Later life

After World War II he lived quietly in Connecticut as a consultant both to the chief of staff of the U.S. Air Force and to Pan American World Airways. His 1953 book The Spirit of St. Louis, recounting his non-stop transatlantic flight, won the Pulitzer Prize in 1954. Dwight D. Eisenhower restored his assignment with the Army Air Corps and making him Brigadier General in 1954. In the 1960s, he became a spokesman for the conservation of the natural world, speaking in favor of the protection of whales, against super-sonic transport planes and was instrumental in establishing protections for the primitive Filipino group the Tasaday.

In 1927, Lindbergh was named the inaugural Time Man of the Year for his solo transatlatic flight.

From 1957 until his death in 1974, Lindbergh had an affair with a woman 24 years his junior, the German hat maker Brigitte Hesshaimer. They had three children together: Dyrk (born 1958), Astrid (born 1960), and David (born 1967). The two managed to keep the affair completely secret; even the children did not know the true identity of their father, whom they met sporadically when he came to visit. Astrid later read a magazine article about Lindbergh and found snapshots and more than a hundred letters written from him to her mother. She disclosed the affair in 2003, two years after both Brigitte Hesshaimer and Anne Morrow Lindbergh had died. DNA tests have confirmed the truth of these assertions.

Many believe that the tragic kidnapping and death of his son Charles Augustus psychologically influenced him to foster these children in secret so as to compensate for his terrible loss. Lindbergh spent his final years on the Hawaiian island of Maui, where he died of cancer on August 26, 1974. He was buried on the grounds of the Palapala Ho'omau Church. His epitaph, which quotes Psalms 139:9, reads: Charles A. Lindbergh Born: Michigan, 1902. Died: Maui, 1974. If I take the wings of the morning, and dwell in the uttermost parts of the sea. — CAL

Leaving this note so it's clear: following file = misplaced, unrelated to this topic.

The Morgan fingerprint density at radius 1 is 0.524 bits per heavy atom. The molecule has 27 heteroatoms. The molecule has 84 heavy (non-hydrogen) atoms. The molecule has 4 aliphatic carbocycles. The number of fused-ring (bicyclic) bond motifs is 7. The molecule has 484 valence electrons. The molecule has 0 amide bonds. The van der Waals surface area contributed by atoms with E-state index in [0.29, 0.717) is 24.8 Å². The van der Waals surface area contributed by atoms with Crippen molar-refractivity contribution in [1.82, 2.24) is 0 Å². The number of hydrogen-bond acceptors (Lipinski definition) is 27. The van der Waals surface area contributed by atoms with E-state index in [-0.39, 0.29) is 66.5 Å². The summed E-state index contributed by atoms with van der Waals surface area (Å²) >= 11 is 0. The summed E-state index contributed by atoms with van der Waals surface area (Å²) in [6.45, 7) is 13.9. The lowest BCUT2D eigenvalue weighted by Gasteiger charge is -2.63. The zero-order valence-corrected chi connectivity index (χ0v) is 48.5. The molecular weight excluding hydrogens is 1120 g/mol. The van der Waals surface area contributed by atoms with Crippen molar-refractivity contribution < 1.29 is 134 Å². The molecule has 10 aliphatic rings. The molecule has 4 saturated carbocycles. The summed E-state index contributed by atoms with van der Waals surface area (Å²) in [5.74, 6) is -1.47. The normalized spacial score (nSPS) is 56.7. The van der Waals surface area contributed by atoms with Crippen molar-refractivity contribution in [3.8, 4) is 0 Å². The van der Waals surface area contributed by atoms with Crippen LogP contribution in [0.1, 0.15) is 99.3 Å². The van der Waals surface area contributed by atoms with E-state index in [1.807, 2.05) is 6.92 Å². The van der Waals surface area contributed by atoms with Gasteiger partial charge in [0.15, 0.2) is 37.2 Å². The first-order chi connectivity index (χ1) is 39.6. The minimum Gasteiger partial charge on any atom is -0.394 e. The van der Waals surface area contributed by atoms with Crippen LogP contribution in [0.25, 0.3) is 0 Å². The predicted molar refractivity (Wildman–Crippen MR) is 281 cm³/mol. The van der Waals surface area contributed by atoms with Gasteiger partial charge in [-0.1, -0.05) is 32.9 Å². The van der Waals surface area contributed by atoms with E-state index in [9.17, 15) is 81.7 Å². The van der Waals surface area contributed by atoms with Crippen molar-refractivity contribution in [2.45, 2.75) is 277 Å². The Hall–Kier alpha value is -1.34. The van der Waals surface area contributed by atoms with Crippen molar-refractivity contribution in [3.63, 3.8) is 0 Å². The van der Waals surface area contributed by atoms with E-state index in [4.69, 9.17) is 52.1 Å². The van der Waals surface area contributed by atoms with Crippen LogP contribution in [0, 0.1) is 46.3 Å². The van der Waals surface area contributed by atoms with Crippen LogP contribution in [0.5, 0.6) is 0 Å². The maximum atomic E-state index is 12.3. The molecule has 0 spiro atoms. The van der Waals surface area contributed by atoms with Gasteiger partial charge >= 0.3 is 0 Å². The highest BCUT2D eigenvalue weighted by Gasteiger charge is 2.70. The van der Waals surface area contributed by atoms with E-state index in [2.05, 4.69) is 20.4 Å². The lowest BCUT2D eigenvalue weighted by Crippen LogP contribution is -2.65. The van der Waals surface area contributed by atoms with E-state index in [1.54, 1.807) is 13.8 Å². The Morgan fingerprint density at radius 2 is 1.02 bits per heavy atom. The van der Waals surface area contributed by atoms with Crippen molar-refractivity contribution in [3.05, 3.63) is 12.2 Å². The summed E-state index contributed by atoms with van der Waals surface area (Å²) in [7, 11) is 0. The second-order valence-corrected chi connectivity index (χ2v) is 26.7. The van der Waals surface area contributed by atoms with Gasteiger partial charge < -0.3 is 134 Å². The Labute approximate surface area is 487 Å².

Close image of Charles Lindberg tombstone Overall image of Charles Lindberg grave

The Lindbergh Terminal at Minneapolis-Saint Paul International Airport was named after him and a replica of The Spirit of St. Louis hangs there. He also lent his name to San Diego's Lindbergh Field, which is also known now as San Diego International Airport.

Lindbergh in fiction

A fictional version of Lindbergh is a major character in Philip Roth's 2004 counterfactual alternative history novel, The Plot Against America; this portrayal engendered some controversy.

The Agatha Christie book and movie Murder on the Orient Express begin with a fictionalized depiction of the Lindbergh baby kidnapping.

James Stewart played Lindbergh in the biographical The Spirit of St. Louis, directed by Billy Wilder. The film begins with events leading up to the flight before giving a gripping and intense view of the flight itself.

Shortly after Lindbergh made his famous flight, the Stratemeyer Syndicate began publishing the Ted Scott Flying Stories by Franklin W. Dixon wherein the hero was closely modeled after Lindbergh.


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Dixon wherein the hero was closely modeled after Lindbergh. Buchanan appointed the following Justice to the Supreme Court of the United States:. Shortly after Lindbergh made his famous flight, the Stratemeyer Syndicate began publishing the Ted Scott Flying Stories by Franklin W.
. The film begins with events leading up to the flight before giving a gripping and intense view of the flight itself. "Wheatland" should not be confused with the Wheatland musical organization. Louis, directed by Billy Wilder. He was interred in Woodward Hill Cemetery, in Lancaster.